I strive to be correct. Like all the time. I think that part of it is the fact that I just like to always be right. So that I could potentially lord it over you (just ask my poor, poor significant other). That and my job, in large part, for the past ten years or so has been a trade in information; to provide information on various policies, in various public settings, for various people which truly had to be the correct information. When that is your job, the information trade, you really strive to get it right. I think that I’ve done that. For the most part. Gotten it right.
Then, last week, a very public and more personal bit of writing hit the streets with a mistake which mostly horrified me. Obviously in ten years of work, I have made mistakes. The awful realization of the error washed over me and I felt an awful feeling in the pit of my stomach. The feeling that I have disappointed. That my work is subpar. That people would be angry. All of those feelings of self-doubt. I have to admit that I don’t like to feel them. And while, at my advanced age, I don’t feel them as often as in the past, they are truly unpleasant. They eat away at your confidence and wear holes in your well-being. I try to keep them at bay.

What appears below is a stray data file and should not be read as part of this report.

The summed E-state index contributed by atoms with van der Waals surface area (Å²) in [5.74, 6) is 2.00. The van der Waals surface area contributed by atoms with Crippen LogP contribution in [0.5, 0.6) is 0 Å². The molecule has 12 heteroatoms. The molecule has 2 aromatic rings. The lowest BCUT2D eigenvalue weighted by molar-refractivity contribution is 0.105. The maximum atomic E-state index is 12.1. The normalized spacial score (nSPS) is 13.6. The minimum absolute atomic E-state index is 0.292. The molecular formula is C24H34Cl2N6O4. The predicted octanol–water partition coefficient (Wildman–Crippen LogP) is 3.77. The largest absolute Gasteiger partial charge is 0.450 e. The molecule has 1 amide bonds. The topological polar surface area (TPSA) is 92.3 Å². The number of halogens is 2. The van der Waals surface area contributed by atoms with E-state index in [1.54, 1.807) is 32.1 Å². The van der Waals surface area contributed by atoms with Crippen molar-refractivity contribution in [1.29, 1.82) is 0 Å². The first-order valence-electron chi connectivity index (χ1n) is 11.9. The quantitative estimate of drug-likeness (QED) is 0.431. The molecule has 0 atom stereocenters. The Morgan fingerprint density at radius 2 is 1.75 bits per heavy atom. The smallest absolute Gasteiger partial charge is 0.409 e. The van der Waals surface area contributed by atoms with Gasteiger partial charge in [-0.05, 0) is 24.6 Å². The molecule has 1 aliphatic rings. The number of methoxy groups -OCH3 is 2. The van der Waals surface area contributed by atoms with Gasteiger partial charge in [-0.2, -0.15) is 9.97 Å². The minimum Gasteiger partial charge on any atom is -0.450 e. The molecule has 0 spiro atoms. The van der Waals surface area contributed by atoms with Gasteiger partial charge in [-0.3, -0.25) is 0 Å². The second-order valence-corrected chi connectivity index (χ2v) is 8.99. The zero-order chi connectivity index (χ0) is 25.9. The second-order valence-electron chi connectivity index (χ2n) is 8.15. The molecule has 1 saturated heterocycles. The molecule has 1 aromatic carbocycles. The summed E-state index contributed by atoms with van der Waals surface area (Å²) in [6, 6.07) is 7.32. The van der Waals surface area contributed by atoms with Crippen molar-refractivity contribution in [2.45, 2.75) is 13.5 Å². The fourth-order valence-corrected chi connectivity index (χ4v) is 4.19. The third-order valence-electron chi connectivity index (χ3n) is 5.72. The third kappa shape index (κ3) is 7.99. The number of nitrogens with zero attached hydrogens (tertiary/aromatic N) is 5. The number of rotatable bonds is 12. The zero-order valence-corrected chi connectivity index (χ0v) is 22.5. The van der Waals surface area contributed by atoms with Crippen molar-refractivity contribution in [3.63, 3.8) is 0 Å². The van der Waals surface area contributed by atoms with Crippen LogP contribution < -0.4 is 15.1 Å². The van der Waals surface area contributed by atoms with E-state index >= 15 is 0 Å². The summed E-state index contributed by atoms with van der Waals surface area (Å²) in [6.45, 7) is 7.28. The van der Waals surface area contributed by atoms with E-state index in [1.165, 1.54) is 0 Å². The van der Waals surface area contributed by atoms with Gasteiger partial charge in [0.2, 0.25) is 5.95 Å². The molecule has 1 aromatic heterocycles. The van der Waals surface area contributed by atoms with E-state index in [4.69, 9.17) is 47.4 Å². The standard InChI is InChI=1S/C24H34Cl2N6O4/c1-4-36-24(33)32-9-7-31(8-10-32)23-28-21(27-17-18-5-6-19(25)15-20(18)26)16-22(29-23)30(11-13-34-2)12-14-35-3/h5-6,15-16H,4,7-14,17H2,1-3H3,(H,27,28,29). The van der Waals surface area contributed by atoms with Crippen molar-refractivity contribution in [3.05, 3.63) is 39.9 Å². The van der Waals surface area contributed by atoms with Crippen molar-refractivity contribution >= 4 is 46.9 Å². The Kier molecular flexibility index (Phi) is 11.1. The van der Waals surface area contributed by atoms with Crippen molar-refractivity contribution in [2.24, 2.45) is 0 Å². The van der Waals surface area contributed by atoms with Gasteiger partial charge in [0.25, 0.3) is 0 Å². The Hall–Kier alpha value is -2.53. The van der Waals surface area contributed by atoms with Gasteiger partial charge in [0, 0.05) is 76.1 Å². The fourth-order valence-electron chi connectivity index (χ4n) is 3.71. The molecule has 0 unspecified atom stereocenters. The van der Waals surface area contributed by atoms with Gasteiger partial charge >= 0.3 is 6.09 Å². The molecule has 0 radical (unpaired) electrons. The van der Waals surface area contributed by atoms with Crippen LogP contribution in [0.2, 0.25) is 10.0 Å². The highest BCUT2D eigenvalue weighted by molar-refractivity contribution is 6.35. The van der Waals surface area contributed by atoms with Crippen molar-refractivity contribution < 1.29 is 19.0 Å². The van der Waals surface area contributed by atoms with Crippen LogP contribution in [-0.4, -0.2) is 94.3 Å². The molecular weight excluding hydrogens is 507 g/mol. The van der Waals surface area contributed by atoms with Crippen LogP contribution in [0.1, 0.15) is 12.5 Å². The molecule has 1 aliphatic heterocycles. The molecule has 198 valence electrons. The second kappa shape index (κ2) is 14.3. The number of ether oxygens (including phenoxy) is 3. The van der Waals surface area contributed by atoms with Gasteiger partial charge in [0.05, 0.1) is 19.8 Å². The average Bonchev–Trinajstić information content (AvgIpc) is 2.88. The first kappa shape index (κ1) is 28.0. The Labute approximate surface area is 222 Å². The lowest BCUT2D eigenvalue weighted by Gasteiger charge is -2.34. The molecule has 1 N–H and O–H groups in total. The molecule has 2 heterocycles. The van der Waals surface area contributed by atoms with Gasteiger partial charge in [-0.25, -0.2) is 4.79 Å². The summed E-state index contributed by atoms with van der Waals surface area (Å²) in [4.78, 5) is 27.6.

My ever loving editor offered me kind words, welcomed me to the world of writers and said that now I really was one of them. Like coming over to the dark side. After drowning my sorrow in a giant serving of nachos Friday evening and not thinking about it all weekend, I feel better. Today wonderful editor told me that she had only received two calls and they weren’t even angry calls. What have I learned from this? I am possibly not always as perfect as I think I am. That I need to be even more careful to check and recheck and recheck what I am writing about. That editors are awesome. That humble pie, although not delicious, is a necessary part of any well balanced diet.
And the mistake, well, it was here, in this article, but things can be fixed online, not so much in print. The worst part for me is that I really, really liked this piece and its message. You can compare if you’ve got the print edition, but part of me hopes you don’t.